Summary: The aim of this study was to determine if bone-specific physical activity questionnaire (BPAQ) scores were positively related to bone health in healthy young and middle-aged premenopausal women. The total BPAQ was a stronger predictor of bone strength and bone mineral density of hip in young women as compared to middle-aged premenopausal women. Purpose: The purpose of this study was to determine whether the BPAQ scores were predictive indices of volumetric BMD (vBMD), bone strength, and bone geometry in young and middle-aged premenopausal women. Methods: Healthy young (n = 60) and middle-aged premenopausal women (n = 54) between the ages of 18 and 50 years were recruited for this study. Areal bone mineral density (aBMD) of lumbar spine and dual proximal femur (FN; femoral neck) was measured using DXA. We assessed vBMD of the tibia 4%, 38%, and 66% by peripheral quantitative computed tomography (pQCT). The BPAQ was used to obtain a comprehensive account of lifetime physical activity related to bone health. Results: Pearson’s correlation tests showed positive correlations between total BPAQ and aBMD of the right FN (r = 0.313, p = 0.015) and the left FN (r = 0.307, p = 0.017) in young women while not found in middle-aged premenopausal women (p > 0.05). A positive relationship was only observed between total BPAQ and tibia 38% vBMD in middle-aged premenopausal women (r = 0.283, p = 0.038). All bone geometry variables were associated with total BPAQ (r = 0.280–0.422, p = 0.03–0.001) in young women. The Strength-Strain Index of tibia 38% (r = 0.350, p = 0.006) and 66% (r = 0.406, p = 0.001) was associated with total BPAQ in young women. In both young and middle-aged premenopausal women, when age, bone-free lean body mass (BFLBM), and total BPAQ were included in a stepwise multiple linear regression analysis, BFLBM was a significant predictor of all aBMD variables, accounting for 7–25.7% (p = 0.043–0.001). Conclusions: The total BPAQ score-derived physical activity was more predictive of positive bone characteristics in young women than in middle-aged premenopausal women.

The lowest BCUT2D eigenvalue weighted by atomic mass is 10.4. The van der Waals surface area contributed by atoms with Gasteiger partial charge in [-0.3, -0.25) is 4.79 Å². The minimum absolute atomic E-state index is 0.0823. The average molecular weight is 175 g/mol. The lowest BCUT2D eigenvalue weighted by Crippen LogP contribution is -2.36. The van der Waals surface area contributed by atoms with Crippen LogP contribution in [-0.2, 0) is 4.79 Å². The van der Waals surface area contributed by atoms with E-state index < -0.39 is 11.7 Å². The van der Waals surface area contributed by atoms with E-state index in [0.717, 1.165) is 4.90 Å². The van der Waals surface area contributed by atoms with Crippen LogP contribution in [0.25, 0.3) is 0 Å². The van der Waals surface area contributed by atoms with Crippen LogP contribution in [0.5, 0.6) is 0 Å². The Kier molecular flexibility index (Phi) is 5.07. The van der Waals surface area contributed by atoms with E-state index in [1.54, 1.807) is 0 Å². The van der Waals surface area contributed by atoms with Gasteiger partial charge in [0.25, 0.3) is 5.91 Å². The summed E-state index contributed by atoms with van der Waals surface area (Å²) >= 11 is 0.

All Science Journal Classification (ASJC) codes
- Orthopedics and Sports Medicine